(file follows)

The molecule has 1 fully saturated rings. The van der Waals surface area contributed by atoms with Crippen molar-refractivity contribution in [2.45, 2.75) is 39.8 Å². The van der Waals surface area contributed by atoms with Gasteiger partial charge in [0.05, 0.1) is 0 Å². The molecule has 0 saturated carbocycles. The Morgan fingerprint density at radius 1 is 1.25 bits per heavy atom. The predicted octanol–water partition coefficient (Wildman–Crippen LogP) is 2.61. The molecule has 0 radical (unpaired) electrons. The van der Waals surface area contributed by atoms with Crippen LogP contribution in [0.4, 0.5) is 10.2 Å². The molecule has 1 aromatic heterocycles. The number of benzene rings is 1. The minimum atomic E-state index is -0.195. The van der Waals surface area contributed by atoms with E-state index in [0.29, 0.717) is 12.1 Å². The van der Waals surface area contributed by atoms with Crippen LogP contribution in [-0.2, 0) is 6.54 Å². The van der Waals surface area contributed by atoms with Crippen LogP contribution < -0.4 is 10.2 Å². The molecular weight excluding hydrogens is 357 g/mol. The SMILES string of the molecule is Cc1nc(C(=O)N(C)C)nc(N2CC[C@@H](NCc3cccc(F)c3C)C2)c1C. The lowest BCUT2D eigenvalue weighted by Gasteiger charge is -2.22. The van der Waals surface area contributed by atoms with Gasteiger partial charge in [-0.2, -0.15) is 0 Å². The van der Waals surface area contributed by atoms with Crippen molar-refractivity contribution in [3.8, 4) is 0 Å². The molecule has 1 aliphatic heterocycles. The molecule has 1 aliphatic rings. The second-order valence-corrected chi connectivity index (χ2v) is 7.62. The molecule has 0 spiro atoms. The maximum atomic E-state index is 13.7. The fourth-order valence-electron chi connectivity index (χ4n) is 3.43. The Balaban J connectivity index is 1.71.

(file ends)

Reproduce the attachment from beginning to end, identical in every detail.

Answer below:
The molecule has 1 fully saturated rings. The van der Waals surface area contributed by atoms with Crippen molar-refractivity contribution in [2.45, 2.75) is 39.8 Å². The van der Waals surface area contributed by atoms with Gasteiger partial charge in [0.05, 0.1) is 0 Å². The molecule has 0 saturated carbocycles. The Morgan fingerprint density at radius 1 is 1.25 bits per heavy atom. The predicted octanol–water partition coefficient (Wildman–Crippen LogP) is 2.61. The molecule has 0 radical (unpaired) electrons. The van der Waals surface area contributed by atoms with Crippen LogP contribution in [0.4, 0.5) is 10.2 Å². The molecule has 1 aromatic heterocycles. The number of benzene rings is 1. The minimum atomic E-state index is -0.195. The van der Waals surface area contributed by atoms with E-state index in [0.29, 0.717) is 12.1 Å². The van der Waals surface area contributed by atoms with Crippen LogP contribution in [-0.2, 0) is 6.54 Å². The van der Waals surface area contributed by atoms with Crippen LogP contribution < -0.4 is 10.2 Å². The molecular weight excluding hydrogens is 357 g/mol. The SMILES string of the molecule is Cc1nc(C(=O)N(C)C)nc(N2CC[C@@H](NCc3cccc(F)c3C)C2)c1C. The lowest BCUT2D eigenvalue weighted by Gasteiger charge is -2.22. The van der Waals surface area contributed by atoms with Gasteiger partial charge in [-0.2, -0.15) is 0 Å². The van der Waals surface area contributed by atoms with Crippen molar-refractivity contribution in [3.8, 4) is 0 Å². The molecule has 1 aliphatic heterocycles. The molecule has 1 aliphatic rings. The second-order valence-corrected chi connectivity index (χ2v) is 7.62. The molecule has 0 spiro atoms. The maximum atomic E-state index is 13.7. The fourth-order valence-electron chi connectivity index (χ4n) is 3.43. The Balaban J connectivity index is 1.71.